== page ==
Business

Gwinnett County Couple Recognized by CNBC as Franchise of the Year

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Brian and Nola Klaubert opened their first Christian Brothers Automotive franchise in 2002 after leaving lucrative tech jobs in Tulsa, OK. The two were exposed to the brand while Brian was working for Kimberley Clarke, a job that required expansive travel time and caused the couple to relocate nearly every three years.

“They were giving us signals that we were going to have to move back to Wisconsin but the environment wasn’t for us,” said Klaubert. “We were considering other job options and wanted to ensure whatever we chose wasn’t a ‘flash in the pan’ opportunity.

Business at the Tulsa Christian Brothers Automotive was booming and without prior automotive experience, the Klaubert’s opted to delve deeper into the company.

“The Christian aspect and the values associated with the brand are the real reasons we chose to hop on board,” said Klaubert. “If you talk to anyone in the corporate office and the vast number of franchisees, every member is helpful, friendly and encouraging. The notion that we are able to exhibit our faith in our business while helping other people is inspiring. We wanted an organization with good working conditions and they’ve exceeded our expectations.”

Aside from the support of the franchise system, the automotive repair industry had also proved to be recession proof during the .com bust of 2001. Although many other businesses were struggling, car repairs were influx as customers preferred to hold onto their cars rather than sell.

“The recession was the validation we needed to purchase our first franchise and we’ve never looked back,” said Klaubert. “We opened our third location in 2012 and would even consider expanding.”

So what has led to the Klaubert’s growth and recognition? Aside from the ability to manage quality of life and growth potential of their business to maintain their own sanity, it’s about ensuring every person involved in the success of the business is taken care of.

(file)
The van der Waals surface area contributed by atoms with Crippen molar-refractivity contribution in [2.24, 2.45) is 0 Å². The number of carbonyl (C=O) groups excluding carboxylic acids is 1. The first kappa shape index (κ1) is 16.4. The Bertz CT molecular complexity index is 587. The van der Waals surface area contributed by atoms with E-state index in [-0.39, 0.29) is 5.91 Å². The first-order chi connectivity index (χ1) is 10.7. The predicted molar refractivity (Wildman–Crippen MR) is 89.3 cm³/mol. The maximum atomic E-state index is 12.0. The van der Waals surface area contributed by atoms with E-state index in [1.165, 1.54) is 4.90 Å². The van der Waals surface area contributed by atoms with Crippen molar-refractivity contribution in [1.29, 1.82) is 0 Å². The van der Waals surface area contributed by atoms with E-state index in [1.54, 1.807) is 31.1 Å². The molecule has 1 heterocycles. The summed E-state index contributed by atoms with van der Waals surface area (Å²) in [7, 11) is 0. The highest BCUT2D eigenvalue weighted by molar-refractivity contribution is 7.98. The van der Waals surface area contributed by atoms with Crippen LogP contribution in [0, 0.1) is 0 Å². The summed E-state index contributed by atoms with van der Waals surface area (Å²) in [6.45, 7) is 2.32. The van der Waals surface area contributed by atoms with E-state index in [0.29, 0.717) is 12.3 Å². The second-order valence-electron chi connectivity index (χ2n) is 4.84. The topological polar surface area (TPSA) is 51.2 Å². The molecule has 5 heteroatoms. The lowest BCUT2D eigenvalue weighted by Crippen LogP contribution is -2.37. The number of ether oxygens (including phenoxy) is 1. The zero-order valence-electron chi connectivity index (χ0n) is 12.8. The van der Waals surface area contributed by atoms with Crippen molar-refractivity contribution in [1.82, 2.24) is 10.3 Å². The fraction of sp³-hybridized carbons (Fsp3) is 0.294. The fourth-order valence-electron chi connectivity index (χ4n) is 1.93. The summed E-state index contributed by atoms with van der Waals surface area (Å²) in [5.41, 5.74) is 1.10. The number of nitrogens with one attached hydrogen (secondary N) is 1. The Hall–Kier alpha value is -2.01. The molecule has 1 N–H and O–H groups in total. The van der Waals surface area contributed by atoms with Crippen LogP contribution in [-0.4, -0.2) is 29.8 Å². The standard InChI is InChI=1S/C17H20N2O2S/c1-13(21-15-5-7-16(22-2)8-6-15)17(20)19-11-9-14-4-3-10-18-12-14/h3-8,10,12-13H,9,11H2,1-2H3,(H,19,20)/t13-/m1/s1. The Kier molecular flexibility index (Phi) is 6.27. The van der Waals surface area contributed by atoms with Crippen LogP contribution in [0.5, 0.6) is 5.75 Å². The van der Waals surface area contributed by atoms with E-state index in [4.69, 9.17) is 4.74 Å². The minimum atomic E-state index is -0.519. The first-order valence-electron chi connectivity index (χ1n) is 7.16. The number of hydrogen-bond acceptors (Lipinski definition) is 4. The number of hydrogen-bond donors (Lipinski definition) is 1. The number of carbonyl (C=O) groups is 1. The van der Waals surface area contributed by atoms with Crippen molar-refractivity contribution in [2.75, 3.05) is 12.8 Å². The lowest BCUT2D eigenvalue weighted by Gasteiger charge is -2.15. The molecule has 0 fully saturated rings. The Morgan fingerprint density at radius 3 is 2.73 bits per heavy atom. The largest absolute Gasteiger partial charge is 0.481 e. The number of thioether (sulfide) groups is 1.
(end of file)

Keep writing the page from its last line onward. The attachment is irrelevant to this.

“We always look for a way to make situations into a win-win-win,” said Klaubert. “First and foremost, there always has to be a benefit to the customer because the core of our business comes from repeat clientele. Our next step is to confirm that the employee understands the benefit they’re adding to the bottom line when they treat our customers with respect. Finally, every action should ultimately be a win for the business.”

The next element is to remain committed to leading the industry in quality equipment and diagnostics.

“We don’t look for the easy maintenance services or point customers in the direction of another auto repair location,” said Klaubert. “When a customer comes to us, we’re able to service the whole vehicle. We’ve gained a reputation for being able to solve problems. We consistently service vehicles that have already been looked at by other mechanics.”

Finally, it’s about maintaining high expectations for all employees in order to reassure customers that your product and service is trustworthy.

“Your value in the community will be a direct reflection of the attitude and abilities of your employees so make sure you hire the best of the best,” said Klaubert. “I also reinforce the idea that faith moves money. We don’t have to make money on every single action but we have to do the right thing every time. When you work in an environment like that, you can feel better about yourself and your job.”